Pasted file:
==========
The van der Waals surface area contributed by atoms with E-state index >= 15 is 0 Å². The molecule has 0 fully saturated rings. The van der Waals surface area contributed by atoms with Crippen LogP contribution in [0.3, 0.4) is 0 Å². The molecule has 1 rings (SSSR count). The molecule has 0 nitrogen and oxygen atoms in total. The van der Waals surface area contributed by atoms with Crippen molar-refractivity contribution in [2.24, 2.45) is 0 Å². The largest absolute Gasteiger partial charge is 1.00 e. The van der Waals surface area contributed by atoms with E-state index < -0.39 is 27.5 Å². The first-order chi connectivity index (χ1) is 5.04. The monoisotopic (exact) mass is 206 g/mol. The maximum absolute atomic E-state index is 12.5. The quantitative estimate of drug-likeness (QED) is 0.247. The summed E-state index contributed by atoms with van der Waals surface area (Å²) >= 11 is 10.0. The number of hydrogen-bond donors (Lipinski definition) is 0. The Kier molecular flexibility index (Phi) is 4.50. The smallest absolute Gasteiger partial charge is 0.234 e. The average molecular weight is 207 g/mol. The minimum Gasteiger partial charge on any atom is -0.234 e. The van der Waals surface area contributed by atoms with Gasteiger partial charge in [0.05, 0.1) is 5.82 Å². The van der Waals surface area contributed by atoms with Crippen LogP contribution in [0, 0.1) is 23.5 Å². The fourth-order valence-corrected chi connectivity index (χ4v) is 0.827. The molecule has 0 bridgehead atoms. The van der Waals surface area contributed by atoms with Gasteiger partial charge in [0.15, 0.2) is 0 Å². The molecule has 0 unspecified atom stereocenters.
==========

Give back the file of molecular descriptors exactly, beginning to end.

The van der Waals surface area contributed by atoms with E-state index >= 15 is 0 Å². The molecule has 0 fully saturated rings. The van der Waals surface area contributed by atoms with Crippen LogP contribution in [0.3, 0.4) is 0 Å². The molecule has 1 rings (SSSR count). The molecule has 0 nitrogen and oxygen atoms in total. The van der Waals surface area contributed by atoms with Crippen molar-refractivity contribution in [2.24, 2.45) is 0 Å². The largest absolute Gasteiger partial charge is 1.00 e. The van der Waals surface area contributed by atoms with E-state index < -0.39 is 27.5 Å². The first-order chi connectivity index (χ1) is 5.04. The monoisotopic (exact) mass is 206 g/mol. The maximum absolute atomic E-state index is 12.5. The quantitative estimate of drug-likeness (QED) is 0.247. The summed E-state index contributed by atoms with van der Waals surface area (Å²) >= 11 is 10.0. The number of hydrogen-bond donors (Lipinski definition) is 0. The Kier molecular flexibility index (Phi) is 4.50. The smallest absolute Gasteiger partial charge is 0.234 e. The average molecular weight is 207 g/mol. The minimum Gasteiger partial charge on any atom is -0.234 e. The van der Waals surface area contributed by atoms with Gasteiger partial charge in [0.05, 0.1) is 5.82 Å². The van der Waals surface area contributed by atoms with Crippen LogP contribution in [0, 0.1) is 23.5 Å². The fourth-order valence-corrected chi connectivity index (χ4v) is 0.827. The molecule has 0 bridgehead atoms. The van der Waals surface area contributed by atoms with Gasteiger partial charge in [0.15, 0.2) is 0 Å². The molecule has 0 unspecified atom stereocenters.